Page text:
At the December 7, 2018, TenX Summit, a group of developers showcased an industry first: an atomic swap on the Lightning Network between a non-native asset, TenX’s PAY token, and a native asset, bitcoin.
By non-native, the team is referring to an asset/coin that is not the base currency for the network. For Ethereum, for example, the native asset is ether, while any token that is built on the protocol is considered a non-native asset.
CoBloX, a TenX research and development lab, is responsible for the achievement. Demonstrating their work to a tightly packed audience of summit goers, the team used the Lightning Network and their open-source software COMIT to swap 10 PAY for 71,240 satoshis. The team published a blog post on December 12, 2018, to confirm the news and satify what it calls “the gossip factory” of he-said-she-said following the summit.
In the post, the team delves into their process, explaining outright that this swap was not as simple as the first-ever ether and bitcoin atomic swap on the Lightning Network, which they tested nearly six months ago. Whereas this swap’s hashed time lock contract (HTLC) only required a single use smart contract, the PAY to bitcoin swap took an extra step.
Reason being, the PAY token itself is managed with an additional smart contract known as the transfer ownership function. Because of this, the HTLC had to be separated into two transactions: one to deploy the swap contract and another as a transfer call for the PAY tokens.
“Unfortunately, we couldn’t figure out how to combine these two steps. The ERC20 transfer function uses msg.sender for authentication. However, calling transfer from a contract deployment sets msg.sender to the address of the yet-to-be-deployed contract which obviously has no tokens,” the blog post reads.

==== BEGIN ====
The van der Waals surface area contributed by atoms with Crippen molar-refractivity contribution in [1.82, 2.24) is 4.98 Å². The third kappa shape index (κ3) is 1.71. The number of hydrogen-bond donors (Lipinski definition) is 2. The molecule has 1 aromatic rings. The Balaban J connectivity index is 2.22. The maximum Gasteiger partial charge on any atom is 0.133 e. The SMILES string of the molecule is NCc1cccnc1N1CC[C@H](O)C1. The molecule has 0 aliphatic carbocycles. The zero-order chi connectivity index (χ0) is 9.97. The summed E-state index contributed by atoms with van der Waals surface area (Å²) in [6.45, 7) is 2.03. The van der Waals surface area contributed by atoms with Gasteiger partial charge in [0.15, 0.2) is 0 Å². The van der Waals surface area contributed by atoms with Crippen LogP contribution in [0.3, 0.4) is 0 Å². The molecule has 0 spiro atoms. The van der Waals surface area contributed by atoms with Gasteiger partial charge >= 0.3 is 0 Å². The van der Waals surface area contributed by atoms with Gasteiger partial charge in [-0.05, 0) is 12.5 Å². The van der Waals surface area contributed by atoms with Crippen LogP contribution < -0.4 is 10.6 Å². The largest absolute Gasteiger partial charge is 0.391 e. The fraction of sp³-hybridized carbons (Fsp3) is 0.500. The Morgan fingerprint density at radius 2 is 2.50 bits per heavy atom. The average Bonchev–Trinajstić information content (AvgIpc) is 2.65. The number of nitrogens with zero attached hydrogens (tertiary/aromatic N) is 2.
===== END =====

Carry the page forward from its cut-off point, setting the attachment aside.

Having used the Lightning Network Daemon (LND) implementation for the swap, the team continues to explain in the blog post that the swap is a one-way ticket. They could only execute the trade by starting with the ERC-20 token and going through Lightning — not the other way around.
“An atomic swap cannot always be expressed through this model of invoices and payments. In LND, which is what we used for our PoC, receiving a payment requires an invoice which requires knowledge of the secret. As a result, we were only able to do ERC20 to Lightning and not the other way around.”
The technical milestone is the latest in CoBloX’s technical successes. As mentioned previously, the team also completed the world’s first ether and bitcoin swap. The young lab’s GitHub also features a couple of Rust clients for a Bitcoin Core interface and a JsonRPC API plug-in, as well as a tool for testing blockchain applications.
COMIT, the software used in the ERC-20 swap, is also open-source. With a focus on blockchain interoperability, COMIT is meant to act as a bridge between networks to facilitate cross-chain asset swaps. In addition to the work that has been done with Ethereum and its ERC-20 tokens, the team plans to expand its use with additional features and currencies down the road.
An earlier version of this article misrepresented the swap as the first of its kind, failing to specify that it was the first on the Lightning Network. The Komodo platform performed the industry’s first successful ether to bitcoin and ERC-20 to bitcoin atomic swaps earlier in 2018.